What will happen in the next year or two regarding industry's ­relationship with patients? Do you see a meaningful transition?

Pharma will become increasingly involved with patients, often at the point of care, and there is an opportunity for the industry to regain some respect that was lost in years past. Whether that happens or not depends on our behavior and investment decisions.  Providing relevant and helpful resources—which both patients and providers trust—is needed and desired. The meaningful transition is already taking place because customers are investing in these types of resources and tools.

Marc Monseau
Founder, Mint Collective

Is the pharma industry meeting the needs of patients beyond getting products to market? Where do you see the biggest gaps?

There are too few examples of companies or brands creating resources or services that provide value to patients, caregivers or HCPs. With the number of Americans expected to be taking medications for at least one chronic condition growing to 157 million by 2020, there is an enormous opportunity for manufacturers to create digital tools and resources to help remind or encourage them to take their medications as prescribed.

What are the biggest historical, structural, financial, and psychological roadblocks to patient-­centricity, and what's it going to take for pharma to truly start putting the patient first?

Though people who work in the pharmaceutical industry are dedicated to improving people's lives, most organizations are not geared to provide support. There are too few customer touchpoints for registering complaints, asking questions or gaining information. This is particularly true with online channels. Companies need to better connect the communications channels and provide opportunities for more two-way conversations.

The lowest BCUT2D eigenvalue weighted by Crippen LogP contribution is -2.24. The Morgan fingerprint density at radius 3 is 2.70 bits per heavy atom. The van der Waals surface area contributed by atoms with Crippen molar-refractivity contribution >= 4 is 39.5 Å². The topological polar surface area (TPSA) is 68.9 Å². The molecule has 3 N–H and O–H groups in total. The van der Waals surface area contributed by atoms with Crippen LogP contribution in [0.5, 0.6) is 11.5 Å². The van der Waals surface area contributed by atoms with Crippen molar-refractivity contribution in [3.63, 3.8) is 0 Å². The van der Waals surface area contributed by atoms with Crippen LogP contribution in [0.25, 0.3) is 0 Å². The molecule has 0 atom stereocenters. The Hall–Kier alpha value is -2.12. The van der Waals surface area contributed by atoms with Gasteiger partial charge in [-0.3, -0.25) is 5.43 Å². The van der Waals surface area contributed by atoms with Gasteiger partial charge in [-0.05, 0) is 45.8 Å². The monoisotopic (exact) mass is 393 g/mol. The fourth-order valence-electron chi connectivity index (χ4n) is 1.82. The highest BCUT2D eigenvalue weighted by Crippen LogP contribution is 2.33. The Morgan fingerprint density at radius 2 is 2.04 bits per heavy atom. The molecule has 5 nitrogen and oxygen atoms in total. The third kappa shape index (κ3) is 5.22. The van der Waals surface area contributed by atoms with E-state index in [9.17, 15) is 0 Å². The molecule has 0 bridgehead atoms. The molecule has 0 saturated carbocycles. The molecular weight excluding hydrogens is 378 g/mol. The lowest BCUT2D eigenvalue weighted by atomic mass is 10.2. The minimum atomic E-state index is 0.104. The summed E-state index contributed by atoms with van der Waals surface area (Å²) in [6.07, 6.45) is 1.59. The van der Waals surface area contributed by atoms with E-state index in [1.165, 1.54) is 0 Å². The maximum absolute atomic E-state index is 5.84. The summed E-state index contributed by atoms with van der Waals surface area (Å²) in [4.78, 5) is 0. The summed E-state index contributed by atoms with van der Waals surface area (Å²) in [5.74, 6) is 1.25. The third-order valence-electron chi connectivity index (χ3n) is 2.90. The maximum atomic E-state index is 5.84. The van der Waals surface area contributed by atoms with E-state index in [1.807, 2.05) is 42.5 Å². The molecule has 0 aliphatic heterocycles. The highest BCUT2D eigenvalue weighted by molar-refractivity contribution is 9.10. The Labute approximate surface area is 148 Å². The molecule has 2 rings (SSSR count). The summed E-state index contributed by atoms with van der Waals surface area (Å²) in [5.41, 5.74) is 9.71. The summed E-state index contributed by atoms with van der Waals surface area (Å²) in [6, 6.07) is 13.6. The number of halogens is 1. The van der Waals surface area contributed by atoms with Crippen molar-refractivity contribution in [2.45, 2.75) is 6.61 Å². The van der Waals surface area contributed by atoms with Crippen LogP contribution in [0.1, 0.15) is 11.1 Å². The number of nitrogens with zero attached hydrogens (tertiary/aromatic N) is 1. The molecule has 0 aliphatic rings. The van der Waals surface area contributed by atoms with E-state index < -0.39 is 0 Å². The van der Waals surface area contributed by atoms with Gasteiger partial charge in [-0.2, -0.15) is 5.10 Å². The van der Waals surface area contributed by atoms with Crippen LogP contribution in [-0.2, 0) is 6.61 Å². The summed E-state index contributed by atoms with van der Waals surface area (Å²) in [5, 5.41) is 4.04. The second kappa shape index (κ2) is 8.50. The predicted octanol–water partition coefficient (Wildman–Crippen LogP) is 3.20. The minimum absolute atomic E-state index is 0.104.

What will happen in the next year or two regarding industry's ­relationship with patients? Do you see a meaningful transition?

I'm optimistic. There are some great teams in place at some of the major companies who are working hard to create new tools, resources and approaches and, in some cases, attempting to change the culture in order to serve patients. In addition, there are growing numbers of new digital and mobile health platforms that can be used to support patient needs, improve adherence and compliance, and that can provide better insights to manufacturers around patient behaviors.

Richard ­Nordstrom
CEO and co-founder, NorthStream Global Partners

Is the pharma industry meeting the needs of patients beyond getting products to market? Where do you see the biggest gaps?

Few pharma companies have moved beyond the debate on rewards of achieving a “patient-centered approach.” Among the biggest gaps is the chasm between patient education and true comprehension—a principal driver to adherence.  The good news for pharma is that the path for understanding and motivating patient behavior change is easily accessible with the application of improved HCP-patient engagement tools.